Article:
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Victorian Freak

“A look at the Victorian freak” by Merlyn Lear
1. Starting off
This project was inspired by the Frankenstein’s monster in the film Van Helsing. After watching the movie I thought, I could create a better freak than that! So I did.
I have to say I had nothing on paper to start off with. Its not that I’m bad at drawing, its just that the project was so spontaneous, onto the 3d stuff I said to myself! And the design was clear in my head, Man has accident with lantern, Magic Lantern man!
ReferenceWhen I looked for reference I referred to for human reference and clothes. I then looked at Alan Moore’s ‘The league of extraordinary gentlemen’ comics for ideas on Victorian technology which seemed to be a perfect place to start as it was full of pages of insane Victorian machinery and weirdo’s.
2. Getting a Template
First I looked through my archive for a male model to use as a template.
If you do decide to create allot of different human figure characters its worth your time creating ‘naked’ male and female template models. These will provide you with something to build from and save you a lot of time, rather than have to start from scratch.
When you do create the template just work on one side of the body and use a symmetry modifier or a mirrored instance to see the result. Only one side of the mesh will be required for template models.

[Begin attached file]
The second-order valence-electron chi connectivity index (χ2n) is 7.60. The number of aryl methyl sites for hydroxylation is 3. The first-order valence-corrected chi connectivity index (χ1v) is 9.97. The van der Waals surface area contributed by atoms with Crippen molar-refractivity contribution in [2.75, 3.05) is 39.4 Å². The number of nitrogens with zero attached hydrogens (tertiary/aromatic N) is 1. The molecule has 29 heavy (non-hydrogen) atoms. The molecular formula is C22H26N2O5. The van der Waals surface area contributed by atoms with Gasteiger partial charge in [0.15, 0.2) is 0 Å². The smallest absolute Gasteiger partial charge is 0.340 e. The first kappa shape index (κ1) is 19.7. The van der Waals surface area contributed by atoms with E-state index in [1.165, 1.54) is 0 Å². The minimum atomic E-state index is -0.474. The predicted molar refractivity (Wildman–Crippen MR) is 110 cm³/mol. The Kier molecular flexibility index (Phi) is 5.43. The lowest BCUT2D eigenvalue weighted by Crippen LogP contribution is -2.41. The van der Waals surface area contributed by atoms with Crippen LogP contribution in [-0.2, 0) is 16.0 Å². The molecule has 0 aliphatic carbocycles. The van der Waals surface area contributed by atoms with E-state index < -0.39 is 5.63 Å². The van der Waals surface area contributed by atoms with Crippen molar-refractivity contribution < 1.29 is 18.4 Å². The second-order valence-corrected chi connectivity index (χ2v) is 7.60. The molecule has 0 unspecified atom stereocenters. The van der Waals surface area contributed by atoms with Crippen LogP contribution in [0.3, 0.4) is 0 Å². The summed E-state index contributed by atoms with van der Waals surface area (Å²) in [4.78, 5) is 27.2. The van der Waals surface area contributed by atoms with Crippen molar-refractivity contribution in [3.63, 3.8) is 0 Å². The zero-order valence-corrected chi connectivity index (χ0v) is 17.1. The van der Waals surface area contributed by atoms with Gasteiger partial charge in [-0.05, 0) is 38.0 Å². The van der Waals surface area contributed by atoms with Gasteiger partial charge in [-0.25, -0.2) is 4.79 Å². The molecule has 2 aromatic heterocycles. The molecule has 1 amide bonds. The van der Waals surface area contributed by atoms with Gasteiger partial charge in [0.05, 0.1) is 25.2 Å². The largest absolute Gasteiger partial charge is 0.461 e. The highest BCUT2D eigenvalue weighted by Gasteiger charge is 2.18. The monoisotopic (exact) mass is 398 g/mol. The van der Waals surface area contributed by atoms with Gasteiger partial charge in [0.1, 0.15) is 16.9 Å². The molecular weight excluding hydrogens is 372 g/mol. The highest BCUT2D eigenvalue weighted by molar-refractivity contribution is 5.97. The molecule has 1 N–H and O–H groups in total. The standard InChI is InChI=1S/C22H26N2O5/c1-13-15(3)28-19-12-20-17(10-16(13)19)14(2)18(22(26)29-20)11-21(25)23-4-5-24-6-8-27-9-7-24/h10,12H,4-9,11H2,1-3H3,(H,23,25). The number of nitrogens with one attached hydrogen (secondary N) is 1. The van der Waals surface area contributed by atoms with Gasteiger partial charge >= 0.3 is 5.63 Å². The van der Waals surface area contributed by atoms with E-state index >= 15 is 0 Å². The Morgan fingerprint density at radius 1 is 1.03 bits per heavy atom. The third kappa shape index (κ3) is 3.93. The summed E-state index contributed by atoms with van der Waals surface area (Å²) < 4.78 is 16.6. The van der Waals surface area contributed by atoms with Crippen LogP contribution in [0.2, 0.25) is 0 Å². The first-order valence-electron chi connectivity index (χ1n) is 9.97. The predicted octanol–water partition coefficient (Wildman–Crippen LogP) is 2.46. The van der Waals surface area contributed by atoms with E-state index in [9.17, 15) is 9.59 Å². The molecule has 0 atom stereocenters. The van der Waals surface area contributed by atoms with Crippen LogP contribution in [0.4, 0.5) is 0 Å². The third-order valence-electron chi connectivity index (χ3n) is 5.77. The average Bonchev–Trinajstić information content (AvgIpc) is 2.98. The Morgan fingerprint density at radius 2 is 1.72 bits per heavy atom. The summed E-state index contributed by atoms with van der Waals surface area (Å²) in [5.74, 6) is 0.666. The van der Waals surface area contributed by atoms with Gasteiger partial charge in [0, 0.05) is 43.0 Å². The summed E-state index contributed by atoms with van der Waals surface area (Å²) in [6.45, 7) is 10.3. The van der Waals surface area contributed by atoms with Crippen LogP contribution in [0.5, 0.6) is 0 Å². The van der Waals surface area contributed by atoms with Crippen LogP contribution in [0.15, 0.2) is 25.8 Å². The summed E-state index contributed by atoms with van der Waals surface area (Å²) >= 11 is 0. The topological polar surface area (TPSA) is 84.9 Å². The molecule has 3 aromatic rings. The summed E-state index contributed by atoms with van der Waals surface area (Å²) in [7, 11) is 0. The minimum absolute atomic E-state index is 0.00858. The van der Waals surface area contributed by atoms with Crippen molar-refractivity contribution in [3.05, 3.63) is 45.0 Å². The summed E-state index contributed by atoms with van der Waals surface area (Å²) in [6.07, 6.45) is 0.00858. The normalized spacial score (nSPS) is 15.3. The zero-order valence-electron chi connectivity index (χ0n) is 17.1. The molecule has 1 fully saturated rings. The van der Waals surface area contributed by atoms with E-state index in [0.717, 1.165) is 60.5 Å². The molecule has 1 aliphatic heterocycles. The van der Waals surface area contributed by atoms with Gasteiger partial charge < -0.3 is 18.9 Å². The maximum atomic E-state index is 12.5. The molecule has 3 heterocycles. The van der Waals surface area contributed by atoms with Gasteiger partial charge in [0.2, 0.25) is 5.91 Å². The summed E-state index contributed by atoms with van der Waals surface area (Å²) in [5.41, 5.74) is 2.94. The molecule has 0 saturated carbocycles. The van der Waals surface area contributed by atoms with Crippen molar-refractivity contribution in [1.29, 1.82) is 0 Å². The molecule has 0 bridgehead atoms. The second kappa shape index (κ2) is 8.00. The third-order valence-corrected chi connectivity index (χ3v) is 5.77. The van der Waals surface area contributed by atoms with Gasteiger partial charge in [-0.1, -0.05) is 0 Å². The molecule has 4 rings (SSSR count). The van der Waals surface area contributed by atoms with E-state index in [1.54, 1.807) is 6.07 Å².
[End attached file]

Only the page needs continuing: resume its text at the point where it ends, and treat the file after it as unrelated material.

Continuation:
Character models take allot of work to get to look right. So find as much reference as you can and refer to, and keep hammering away at it till it looks right.
For this model I also added a range of walk and run animations for skin testing, with the first frame being set for the ‘Christ’, skin pose.
For the mesh I used a stack that combined these modifiers – Symmetry – Skin – MeshSmooth This combination gave me the chance to test out the skin while allowing me to modify the mesh. Rather than having to apply and check all the time.
If required you can turn off a modifier giving more processing power. Or set the modifier to work only when rendering. This rule mostly applies to MeshSmooth, which slows down things even when not subdividing.
Good enough I tell myself. He won’t look that pretty soon.
Notice the old school max.3 bones and a set of teeth
For animating, I used the ‘Interactive IK’ button to control when I wanted the inverse kinematics on and off. I found animating allot easier by setting a key to toggle it, then generated an icon for it on my main tool selection to know when it was on
I have to say I do prefer the old school approach for setting up bones and IK’s, with less IK helpers and bone constraints and set-ups, which can fill a scene up with lots of extra information and workload.

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